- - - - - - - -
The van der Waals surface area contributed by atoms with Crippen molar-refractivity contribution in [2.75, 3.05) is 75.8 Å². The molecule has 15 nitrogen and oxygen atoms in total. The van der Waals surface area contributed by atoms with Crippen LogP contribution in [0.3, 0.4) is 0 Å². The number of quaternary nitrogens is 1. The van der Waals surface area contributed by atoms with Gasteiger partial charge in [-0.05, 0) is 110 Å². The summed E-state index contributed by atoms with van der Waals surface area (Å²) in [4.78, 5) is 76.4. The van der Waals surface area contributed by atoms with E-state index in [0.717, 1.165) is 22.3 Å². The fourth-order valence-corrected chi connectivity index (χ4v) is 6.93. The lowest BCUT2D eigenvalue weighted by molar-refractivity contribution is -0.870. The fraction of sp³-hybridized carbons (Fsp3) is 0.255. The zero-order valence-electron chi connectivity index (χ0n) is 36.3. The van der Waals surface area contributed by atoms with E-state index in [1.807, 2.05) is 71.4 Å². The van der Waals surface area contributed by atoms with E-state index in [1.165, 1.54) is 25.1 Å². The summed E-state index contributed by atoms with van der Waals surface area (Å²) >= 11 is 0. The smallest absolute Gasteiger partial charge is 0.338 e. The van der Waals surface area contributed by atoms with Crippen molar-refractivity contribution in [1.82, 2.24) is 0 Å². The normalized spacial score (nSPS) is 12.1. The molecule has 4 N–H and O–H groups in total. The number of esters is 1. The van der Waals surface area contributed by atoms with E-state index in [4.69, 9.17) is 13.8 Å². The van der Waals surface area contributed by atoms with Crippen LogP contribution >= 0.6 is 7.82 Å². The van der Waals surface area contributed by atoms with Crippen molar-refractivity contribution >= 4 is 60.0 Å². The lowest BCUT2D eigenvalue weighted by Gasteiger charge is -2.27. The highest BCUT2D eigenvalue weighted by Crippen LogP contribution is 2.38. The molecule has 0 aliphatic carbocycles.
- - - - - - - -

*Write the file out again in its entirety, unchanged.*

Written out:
The van der Waals surface area contributed by atoms with Crippen molar-refractivity contribution in [2.75, 3.05) is 75.8 Å². The molecule has 15 nitrogen and oxygen atoms in total. The van der Waals surface area contributed by atoms with Crippen LogP contribution in [0.3, 0.4) is 0 Å². The number of quaternary nitrogens is 1. The van der Waals surface area contributed by atoms with Gasteiger partial charge in [-0.05, 0) is 110 Å². The summed E-state index contributed by atoms with van der Waals surface area (Å²) in [4.78, 5) is 76.4. The van der Waals surface area contributed by atoms with E-state index in [0.717, 1.165) is 22.3 Å². The fourth-order valence-corrected chi connectivity index (χ4v) is 6.93. The lowest BCUT2D eigenvalue weighted by molar-refractivity contribution is -0.870. The fraction of sp³-hybridized carbons (Fsp3) is 0.255. The zero-order valence-electron chi connectivity index (χ0n) is 36.3. The van der Waals surface area contributed by atoms with E-state index in [1.807, 2.05) is 71.4 Å². The van der Waals surface area contributed by atoms with E-state index in [1.165, 1.54) is 25.1 Å². The summed E-state index contributed by atoms with van der Waals surface area (Å²) >= 11 is 0. The smallest absolute Gasteiger partial charge is 0.338 e. The van der Waals surface area contributed by atoms with Crippen molar-refractivity contribution in [1.82, 2.24) is 0 Å². The normalized spacial score (nSPS) is 12.1. The molecule has 4 N–H and O–H groups in total. The number of esters is 1. The van der Waals surface area contributed by atoms with E-state index in [4.69, 9.17) is 13.8 Å². The van der Waals surface area contributed by atoms with Crippen LogP contribution >= 0.6 is 7.82 Å². The van der Waals surface area contributed by atoms with Crippen molar-refractivity contribution >= 4 is 60.0 Å². The lowest BCUT2D eigenvalue weighted by Gasteiger charge is -2.27. The highest BCUT2D eigenvalue weighted by Crippen LogP contribution is 2.38. The molecule has 0 aliphatic carbocycles.